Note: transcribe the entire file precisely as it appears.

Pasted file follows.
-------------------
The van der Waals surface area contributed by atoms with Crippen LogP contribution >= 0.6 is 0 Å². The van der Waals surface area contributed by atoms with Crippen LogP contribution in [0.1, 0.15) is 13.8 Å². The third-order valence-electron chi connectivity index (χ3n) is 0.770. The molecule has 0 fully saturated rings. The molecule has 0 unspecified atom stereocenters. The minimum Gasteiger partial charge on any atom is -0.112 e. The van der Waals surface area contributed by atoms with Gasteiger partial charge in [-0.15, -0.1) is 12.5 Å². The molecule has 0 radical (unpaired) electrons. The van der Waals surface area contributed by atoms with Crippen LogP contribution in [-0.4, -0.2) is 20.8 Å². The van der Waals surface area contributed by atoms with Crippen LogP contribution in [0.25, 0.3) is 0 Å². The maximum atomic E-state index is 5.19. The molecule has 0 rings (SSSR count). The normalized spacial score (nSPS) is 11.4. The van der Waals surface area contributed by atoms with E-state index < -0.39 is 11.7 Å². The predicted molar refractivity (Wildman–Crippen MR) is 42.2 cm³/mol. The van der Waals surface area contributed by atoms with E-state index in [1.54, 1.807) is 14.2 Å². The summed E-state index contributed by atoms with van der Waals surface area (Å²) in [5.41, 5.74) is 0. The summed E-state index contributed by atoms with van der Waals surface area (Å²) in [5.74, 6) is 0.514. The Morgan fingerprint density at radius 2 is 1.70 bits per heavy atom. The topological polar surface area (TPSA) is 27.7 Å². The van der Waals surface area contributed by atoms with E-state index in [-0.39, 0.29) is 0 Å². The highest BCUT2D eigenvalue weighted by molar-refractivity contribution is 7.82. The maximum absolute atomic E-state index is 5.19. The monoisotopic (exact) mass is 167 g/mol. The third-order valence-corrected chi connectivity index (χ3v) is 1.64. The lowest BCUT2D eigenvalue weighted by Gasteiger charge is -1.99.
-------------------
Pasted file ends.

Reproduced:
The van der Waals surface area contributed by atoms with Crippen LogP contribution >= 0.6 is 0 Å². The van der Waals surface area contributed by atoms with Crippen LogP contribution in [0.1, 0.15) is 13.8 Å². The third-order valence-electron chi connectivity index (χ3n) is 0.770. The molecule has 0 fully saturated rings. The molecule has 0 unspecified atom stereocenters. The minimum Gasteiger partial charge on any atom is -0.112 e. The van der Waals surface area contributed by atoms with Gasteiger partial charge in [-0.15, -0.1) is 12.5 Å². The molecule has 0 radical (unpaired) electrons. The van der Waals surface area contributed by atoms with Crippen LogP contribution in [-0.4, -0.2) is 20.8 Å². The van der Waals surface area contributed by atoms with Crippen LogP contribution in [0.25, 0.3) is 0 Å². The maximum atomic E-state index is 5.19. The molecule has 0 rings (SSSR count). The normalized spacial score (nSPS) is 11.4. The van der Waals surface area contributed by atoms with E-state index < -0.39 is 11.7 Å². The predicted molar refractivity (Wildman–Crippen MR) is 42.2 cm³/mol. The van der Waals surface area contributed by atoms with E-state index in [1.54, 1.807) is 14.2 Å². The summed E-state index contributed by atoms with van der Waals surface area (Å²) in [5.41, 5.74) is 0. The summed E-state index contributed by atoms with van der Waals surface area (Å²) in [5.74, 6) is 0.514. The Morgan fingerprint density at radius 2 is 1.70 bits per heavy atom. The topological polar surface area (TPSA) is 27.7 Å². The van der Waals surface area contributed by atoms with E-state index in [-0.39, 0.29) is 0 Å². The highest BCUT2D eigenvalue weighted by molar-refractivity contribution is 7.82. The maximum absolute atomic E-state index is 5.19. The monoisotopic (exact) mass is 167 g/mol. The third-order valence-corrected chi connectivity index (χ3v) is 1.64. The lowest BCUT2D eigenvalue weighted by Gasteiger charge is -1.99.